Mukesh Ambani recently said that India can become a $ 40 trillion economy by 2047. For his conglomerate he unveiled mega investment plans totaling $ 2.75 trillion and outlined a succession plan, positioning the conglomerate for its next growth phase to double the group’s value by 2027.
Ambani has also said the company would invest ₹75,000 crore in its O2C business over the next five years to set up India’s first carbon fibre factory and to add capacity in other areas such as polyester and vinyl. The group is also looking to accelerate its commitment to invest 75,000 crore towards establishing a fully integrated new energy manufacturing ecosystem in Jamnagar.
As Arijit Barman has succinctly analysed in ET Ambani has become Alibaba and Alphabet of India overseeing a diverse empire of refining, telecom, retail, internet, media and sport.
Looking at how he planned the growth of the legacy he inherited it is just not possible to miss how he has followed the tenets of strategic thinking and execution posited by Hamel and Prahalad three decades ago.
To start with,
The strategist’s goal should not be limited to find a niche within the existing industry space but to create new space that is uniquely suited to the company’s own strengths—space that is off the map.
Next, Companies that have risen to global leadership over the past 20 years invariably began with ambitions that were out of all proportion to their resources and capabilities.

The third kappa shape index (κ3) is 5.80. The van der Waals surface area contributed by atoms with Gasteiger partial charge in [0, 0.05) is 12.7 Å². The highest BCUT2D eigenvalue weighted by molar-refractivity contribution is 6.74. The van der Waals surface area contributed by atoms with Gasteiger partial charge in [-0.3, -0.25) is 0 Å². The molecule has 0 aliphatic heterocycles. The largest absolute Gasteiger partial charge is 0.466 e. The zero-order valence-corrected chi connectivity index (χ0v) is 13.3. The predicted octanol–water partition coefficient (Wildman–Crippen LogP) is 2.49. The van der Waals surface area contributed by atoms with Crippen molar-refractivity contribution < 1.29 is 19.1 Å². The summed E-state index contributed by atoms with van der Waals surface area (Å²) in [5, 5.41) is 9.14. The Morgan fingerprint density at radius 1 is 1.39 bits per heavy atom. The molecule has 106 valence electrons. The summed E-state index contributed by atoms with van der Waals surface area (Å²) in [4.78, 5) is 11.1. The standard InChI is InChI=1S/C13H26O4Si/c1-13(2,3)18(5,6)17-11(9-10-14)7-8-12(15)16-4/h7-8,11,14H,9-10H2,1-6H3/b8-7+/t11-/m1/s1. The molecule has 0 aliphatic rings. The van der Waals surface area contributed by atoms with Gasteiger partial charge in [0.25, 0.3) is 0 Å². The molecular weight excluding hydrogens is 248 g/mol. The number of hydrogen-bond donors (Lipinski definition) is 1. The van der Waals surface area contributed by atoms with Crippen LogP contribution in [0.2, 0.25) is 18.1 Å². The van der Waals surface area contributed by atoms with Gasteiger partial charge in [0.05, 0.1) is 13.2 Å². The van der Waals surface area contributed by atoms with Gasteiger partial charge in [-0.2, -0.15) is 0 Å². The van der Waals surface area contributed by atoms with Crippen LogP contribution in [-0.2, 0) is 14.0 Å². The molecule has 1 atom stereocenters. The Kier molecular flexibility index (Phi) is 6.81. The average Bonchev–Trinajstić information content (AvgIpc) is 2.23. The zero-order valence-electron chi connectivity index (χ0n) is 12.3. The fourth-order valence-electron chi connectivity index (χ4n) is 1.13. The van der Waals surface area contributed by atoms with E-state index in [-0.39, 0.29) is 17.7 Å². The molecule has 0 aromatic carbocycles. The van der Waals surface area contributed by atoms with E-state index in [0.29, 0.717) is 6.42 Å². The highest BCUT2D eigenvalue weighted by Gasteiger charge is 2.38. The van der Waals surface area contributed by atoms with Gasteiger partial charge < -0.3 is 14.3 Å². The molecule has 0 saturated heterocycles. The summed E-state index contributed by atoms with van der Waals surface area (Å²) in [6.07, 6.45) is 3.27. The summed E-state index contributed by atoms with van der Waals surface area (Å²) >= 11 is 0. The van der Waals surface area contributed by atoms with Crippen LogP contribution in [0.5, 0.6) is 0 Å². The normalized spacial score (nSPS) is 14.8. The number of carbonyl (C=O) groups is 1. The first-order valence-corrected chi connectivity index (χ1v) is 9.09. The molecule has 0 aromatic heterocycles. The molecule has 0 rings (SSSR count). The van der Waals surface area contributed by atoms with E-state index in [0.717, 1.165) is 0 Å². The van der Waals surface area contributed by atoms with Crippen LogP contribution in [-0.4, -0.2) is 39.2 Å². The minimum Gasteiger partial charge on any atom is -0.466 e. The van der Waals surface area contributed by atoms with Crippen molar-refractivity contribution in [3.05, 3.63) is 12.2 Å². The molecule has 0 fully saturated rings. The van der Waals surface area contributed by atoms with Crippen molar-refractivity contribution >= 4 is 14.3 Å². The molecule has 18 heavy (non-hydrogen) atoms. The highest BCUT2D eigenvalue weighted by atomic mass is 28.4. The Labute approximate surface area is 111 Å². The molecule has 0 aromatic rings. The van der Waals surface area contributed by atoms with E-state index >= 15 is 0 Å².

These firms foster the desire to succeed among their employees and maintain it by spreading the vision of global leadership.
Further, the goal of strategic intent is to fold the future back into the present. The important question is not “How will next year be different from this year?” but “What must we do differently next year to get closer to our strategic intent?” Only with a carefully articulated and adhered to strategic intent will a succession of year-on-year plans sum up to global leadership.
How does his ambitious foray into green hydrogen within a decade fit in so well in the point above?
Strategic intent is like a marathon run in 400-meter sprints. One year the challenge might be quality, the next it might be total customer care, the next, entry into new markets, and the next, a rejuvenated product line.
The journey so painstakingly charted over the past decade and the coming one is clearly in line with the framework of Hamel and Prahalad.
Finally, the essence of strategy lies in creating tomorrow’s competitive advantages faster than competitors mimic the ones you possess today.
That means carefully managing competitive engagements so that scarce resources are conserved and fundamentally change the game in ways that disadvantage incumbents: devising novel approaches to market entry, advantage building, and competitive warfare. For smart competitors, the goal is not competitive imitation but competitive innovation, the art of containing competitive risks within manageable proportions.
Not only Ambani has demonstrated the acumen with his personal leadership but has planned a succession roadmap maintaining the continuity of quality leadership.